Cree artist Justin Rivard was born in Nanaimo on October 11, 1964. In 1985, Rivard’s father introduced him to native artist Ray Dumont who suggested he start carving. Rivard took him up on the offer, and began researching his ancestral roots, working in art galleries and spending time in the library analyzing different styles.
Through the 1990s, Rivard found a niche as a jewellery known for making unusual pieces from silver, such as lighter cases and business card holders, as well as some of the lesser seen objects such as cuff links, tie bars and money clips. His Spirit Beads have been exceptionally popular, as they fit the ever popular Pandora and Troll bracelets, and can also be worn with pendants, alone, or even on hair wraps.
Rivard’s work is clean, consistent and generally crafted from a thicker gauge of silver than most artists use. Pendants and rings with semi-precious gem stones are marveled at by collectors and other artists alike. Rivard has also applied oxidation to pieces, giving them an antiqued quality, and has created many beautiful overlay pieces.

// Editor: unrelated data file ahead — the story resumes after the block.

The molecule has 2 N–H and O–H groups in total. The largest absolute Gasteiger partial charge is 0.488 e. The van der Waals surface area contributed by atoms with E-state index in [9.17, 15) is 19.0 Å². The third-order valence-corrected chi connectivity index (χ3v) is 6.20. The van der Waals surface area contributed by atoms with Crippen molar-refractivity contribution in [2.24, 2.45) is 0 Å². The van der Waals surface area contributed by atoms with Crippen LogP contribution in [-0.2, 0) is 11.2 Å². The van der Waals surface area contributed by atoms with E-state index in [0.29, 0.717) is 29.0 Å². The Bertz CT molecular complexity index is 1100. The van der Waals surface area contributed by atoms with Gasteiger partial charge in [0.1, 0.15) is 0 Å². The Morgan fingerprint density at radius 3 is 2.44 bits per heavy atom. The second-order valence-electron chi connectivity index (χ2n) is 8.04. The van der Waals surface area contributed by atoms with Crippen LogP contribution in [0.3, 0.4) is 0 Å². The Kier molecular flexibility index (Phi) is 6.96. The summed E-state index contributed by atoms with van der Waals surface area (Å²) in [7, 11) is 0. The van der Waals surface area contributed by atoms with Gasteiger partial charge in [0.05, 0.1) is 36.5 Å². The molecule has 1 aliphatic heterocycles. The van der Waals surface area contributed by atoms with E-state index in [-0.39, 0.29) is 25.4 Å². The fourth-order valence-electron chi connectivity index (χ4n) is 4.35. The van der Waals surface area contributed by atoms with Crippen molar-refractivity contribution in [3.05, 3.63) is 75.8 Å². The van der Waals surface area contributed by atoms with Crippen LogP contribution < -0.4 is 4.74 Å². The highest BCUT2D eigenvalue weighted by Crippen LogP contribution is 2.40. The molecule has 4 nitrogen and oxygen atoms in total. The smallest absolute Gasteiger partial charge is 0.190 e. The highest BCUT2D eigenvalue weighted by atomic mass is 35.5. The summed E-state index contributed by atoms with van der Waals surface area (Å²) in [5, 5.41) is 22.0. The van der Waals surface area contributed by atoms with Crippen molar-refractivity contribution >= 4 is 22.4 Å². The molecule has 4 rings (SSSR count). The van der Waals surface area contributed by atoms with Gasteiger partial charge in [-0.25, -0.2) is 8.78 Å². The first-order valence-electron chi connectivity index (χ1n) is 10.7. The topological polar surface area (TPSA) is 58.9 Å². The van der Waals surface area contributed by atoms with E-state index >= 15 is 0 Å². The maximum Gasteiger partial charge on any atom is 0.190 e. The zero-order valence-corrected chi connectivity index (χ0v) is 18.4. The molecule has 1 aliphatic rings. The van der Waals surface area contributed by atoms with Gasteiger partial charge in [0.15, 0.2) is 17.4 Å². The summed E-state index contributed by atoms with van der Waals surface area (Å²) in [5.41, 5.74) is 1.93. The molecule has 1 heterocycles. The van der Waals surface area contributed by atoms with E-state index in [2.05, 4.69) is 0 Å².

Rivard works in both silver and gold, and silver & gold combinations. If you would like to custom order a piece, please contact us.
Silver & 14K Gold Eagle Pendant by Justin Rivard
Eagle represents vision, peace, friendship and prosperity. Eagle feathers are very sacred, and are used in ceremonies. Eagles are commonly depicted with Salmon, as they have excellent fishing skills. As Eagles are unable to release their talons mid-flight, they have been known to drown if they choose too large and powerful a fish to grab onto. Eagle is very noble and is often described as having a moral conscience in Legend. Eagle Down is cherished and highly valued for use in ceremony.
In Haida society, one is born to either the Eagle or the Raven clan. Each clan carries a number of crests, some of which are shared, and some of which are exclusive. As one must always marry outside of their clan, Eagle and Raven together represent love.
Eagles are depicted with a short curved beak, and sometimes have an appendage on the head. When Eagle has an appendage, he is easy to confuse with Thunderbird – but Thunderbird’s appendage is curled on the end, making it quite distinct and recognizable.
Cheryl Shearar Understanding Northwest Coast Art (2000)
Campbell River Museum & Archives